One big thing to think about in selecting influencers to work with is this:  If you have a million followers, but you only get one percent of your people to come [to an event], you’re better off using micro influencer who has 20,000 followers — but they all come.

Bruck: I agree 100 percent. For us, we have two locations in the East Village, I don’t necessarily care about influencers who have a big following in Queens or Brooklyn. And what that means for me is I want people who are going [to really be a part] of the neighborhood.

I find looking beyond just names on Instagram, to people who are literally our neighbors is quite helpful. So we get a lot of traffic from the woman who runs the jewelry store half a block away. Her customers are coming there, and she sends them to us. It’s an obvious point, but I do think that people are obsessed more with how many followers that [an influencer] has, than how relevant and engaged their followers are. This to me is obvious, but I think that people are forgetting that you want [influencers with followers] who are in your relevant domain. The local aspect is big.

Lastly, I think there are a lot of small influencers who seem to have an esoteric personal feed, and it doesn’t seem to be bought and paid for. I think folks are now aware that people with millions of followers just promote for the sake of promoting.

I remember way back when Tiger Woods had the famous incident with his wife, and people were shocked that he’s driving a Buick, because no one believed he would actually drive one. I think the same is true with large influencers in general: If [you’re a smaller restaurant or business] and they come through your venue, it’s going be because you paid them, and I think folks are aware of that.

Once you’ve found influencers that it makes sense to work with, how do you build a relationship? Essentially, how do you make influencer marketing more than a “one and done” promotion and turn it into a consistent, scalable effort?

Baum: I think it depends on what your goal is. If you’ve got a one-off event — and you want to sell tickets, or you want to get people involved — that’s good enough. But if you’re, say, launching a brand that’s going to be around for a really long time, I’m a big fan of creating [ongoing] programs. For example, let’s say it’s a hotel brand, and we bring 10 [influencers] together and we want them to be our team.  Then even if we’re not paying them in cash, but we can still give them a lot of great experiences, traveling, staying at the hotel, and that’s how you do it.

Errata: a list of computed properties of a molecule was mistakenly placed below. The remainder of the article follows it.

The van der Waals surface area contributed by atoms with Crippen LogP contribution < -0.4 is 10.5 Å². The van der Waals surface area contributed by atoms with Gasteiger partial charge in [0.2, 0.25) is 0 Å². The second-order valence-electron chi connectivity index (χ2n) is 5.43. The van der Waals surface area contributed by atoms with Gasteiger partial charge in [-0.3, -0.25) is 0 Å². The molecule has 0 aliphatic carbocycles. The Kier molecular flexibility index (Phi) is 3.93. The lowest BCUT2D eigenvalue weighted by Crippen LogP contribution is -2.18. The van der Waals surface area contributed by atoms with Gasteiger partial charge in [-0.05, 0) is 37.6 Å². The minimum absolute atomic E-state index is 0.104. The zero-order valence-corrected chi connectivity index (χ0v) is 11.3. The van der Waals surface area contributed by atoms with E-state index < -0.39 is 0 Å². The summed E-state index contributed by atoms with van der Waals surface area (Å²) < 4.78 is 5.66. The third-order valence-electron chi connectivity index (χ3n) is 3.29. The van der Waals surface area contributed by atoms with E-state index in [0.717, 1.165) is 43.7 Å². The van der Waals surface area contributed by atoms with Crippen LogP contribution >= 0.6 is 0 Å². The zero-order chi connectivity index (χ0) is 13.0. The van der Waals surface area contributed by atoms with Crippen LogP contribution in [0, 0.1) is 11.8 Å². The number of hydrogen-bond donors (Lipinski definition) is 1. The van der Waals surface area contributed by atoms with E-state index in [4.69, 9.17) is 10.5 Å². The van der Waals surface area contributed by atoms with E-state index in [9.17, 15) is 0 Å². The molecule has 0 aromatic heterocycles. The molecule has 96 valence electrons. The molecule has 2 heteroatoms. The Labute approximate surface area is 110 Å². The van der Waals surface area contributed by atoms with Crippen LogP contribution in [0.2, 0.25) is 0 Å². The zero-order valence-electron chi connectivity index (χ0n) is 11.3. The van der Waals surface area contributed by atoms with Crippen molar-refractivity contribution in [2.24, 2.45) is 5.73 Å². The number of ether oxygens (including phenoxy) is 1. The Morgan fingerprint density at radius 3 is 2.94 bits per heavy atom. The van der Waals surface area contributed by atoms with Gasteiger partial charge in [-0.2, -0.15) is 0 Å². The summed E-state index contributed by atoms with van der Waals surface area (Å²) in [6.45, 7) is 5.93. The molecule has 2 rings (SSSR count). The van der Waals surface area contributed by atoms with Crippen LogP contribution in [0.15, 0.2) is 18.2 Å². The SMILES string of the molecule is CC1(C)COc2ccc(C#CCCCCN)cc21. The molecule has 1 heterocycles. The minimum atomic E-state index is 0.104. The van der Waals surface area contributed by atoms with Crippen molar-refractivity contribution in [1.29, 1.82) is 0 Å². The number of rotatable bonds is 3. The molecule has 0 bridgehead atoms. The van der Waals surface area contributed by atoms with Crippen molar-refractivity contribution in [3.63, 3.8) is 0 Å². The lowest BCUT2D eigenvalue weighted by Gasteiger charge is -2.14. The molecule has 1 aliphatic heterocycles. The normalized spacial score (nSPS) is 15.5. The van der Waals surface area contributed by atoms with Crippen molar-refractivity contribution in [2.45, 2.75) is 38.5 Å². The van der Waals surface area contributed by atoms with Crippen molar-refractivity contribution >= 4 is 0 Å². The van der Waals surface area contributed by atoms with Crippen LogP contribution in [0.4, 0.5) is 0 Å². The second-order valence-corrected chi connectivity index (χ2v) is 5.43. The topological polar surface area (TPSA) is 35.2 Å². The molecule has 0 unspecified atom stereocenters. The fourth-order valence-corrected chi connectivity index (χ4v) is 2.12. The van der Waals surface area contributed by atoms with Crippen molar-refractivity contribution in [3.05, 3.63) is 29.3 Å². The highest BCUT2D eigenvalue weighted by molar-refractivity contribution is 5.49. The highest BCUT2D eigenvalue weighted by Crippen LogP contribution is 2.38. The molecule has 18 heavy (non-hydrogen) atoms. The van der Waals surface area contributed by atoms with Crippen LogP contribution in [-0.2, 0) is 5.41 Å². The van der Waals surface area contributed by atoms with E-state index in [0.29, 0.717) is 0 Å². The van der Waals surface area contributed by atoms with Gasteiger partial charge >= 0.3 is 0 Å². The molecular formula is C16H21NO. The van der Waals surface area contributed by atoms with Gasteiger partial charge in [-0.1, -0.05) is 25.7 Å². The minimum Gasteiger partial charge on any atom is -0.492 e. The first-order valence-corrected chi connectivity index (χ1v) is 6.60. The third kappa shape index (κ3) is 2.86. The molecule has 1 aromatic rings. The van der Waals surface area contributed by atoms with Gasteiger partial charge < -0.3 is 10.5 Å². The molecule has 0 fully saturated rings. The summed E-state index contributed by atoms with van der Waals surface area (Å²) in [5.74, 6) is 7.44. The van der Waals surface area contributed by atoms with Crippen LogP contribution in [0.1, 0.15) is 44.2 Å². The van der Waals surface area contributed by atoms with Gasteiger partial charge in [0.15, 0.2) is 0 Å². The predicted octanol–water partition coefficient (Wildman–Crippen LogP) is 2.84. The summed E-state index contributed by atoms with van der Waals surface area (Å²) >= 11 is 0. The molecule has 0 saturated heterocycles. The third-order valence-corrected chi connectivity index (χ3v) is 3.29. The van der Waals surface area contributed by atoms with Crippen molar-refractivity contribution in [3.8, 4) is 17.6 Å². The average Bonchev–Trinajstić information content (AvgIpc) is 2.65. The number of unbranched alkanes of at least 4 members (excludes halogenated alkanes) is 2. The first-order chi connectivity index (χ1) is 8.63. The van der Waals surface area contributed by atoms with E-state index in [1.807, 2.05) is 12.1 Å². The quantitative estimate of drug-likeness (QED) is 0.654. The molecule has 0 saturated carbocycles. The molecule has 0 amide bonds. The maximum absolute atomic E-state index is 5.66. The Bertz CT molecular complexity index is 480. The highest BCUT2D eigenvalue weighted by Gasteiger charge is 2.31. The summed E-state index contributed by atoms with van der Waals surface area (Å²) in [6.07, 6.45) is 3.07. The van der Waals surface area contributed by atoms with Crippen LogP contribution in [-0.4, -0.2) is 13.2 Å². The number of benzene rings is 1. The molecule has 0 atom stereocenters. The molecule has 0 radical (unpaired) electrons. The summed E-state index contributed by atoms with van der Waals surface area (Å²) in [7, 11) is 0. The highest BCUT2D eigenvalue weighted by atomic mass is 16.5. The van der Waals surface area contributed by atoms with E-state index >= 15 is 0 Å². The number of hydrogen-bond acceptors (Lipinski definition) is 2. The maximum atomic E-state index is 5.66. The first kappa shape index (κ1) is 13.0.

Bruck: I think I’d go further and say, we’re actually redoing [our] menus,  but with influencers too — asking them, “do you like this spicy dish, do you like the less spicy ones, do you like this one?”

And I think the feedback is actually helpful to us, and it also gives people the sense of ownership and creates a relationship between us and them.

Cooper: I think absolutely it’s about creating that relationship and keeping that relationship coming back for promotion after promotion. So we just did a promotion where we actually launched a secret menu item. When a [food influencer] ordered his “secret menu” burger when he goes into the restaurant, his followers discovered it — because we didn’t want it to come the brand, we wanted it to come from an influencer [we have a relationship with] because it was a secret menu item.

About The Author
Lauryn Chamberlain Lauryn Chamberlain @laurynchamberla

Lauryn Chamberlain is the Associate Editor of A New York City based journalist, she specializes in stories related to retail, dining, hospitality, and travel.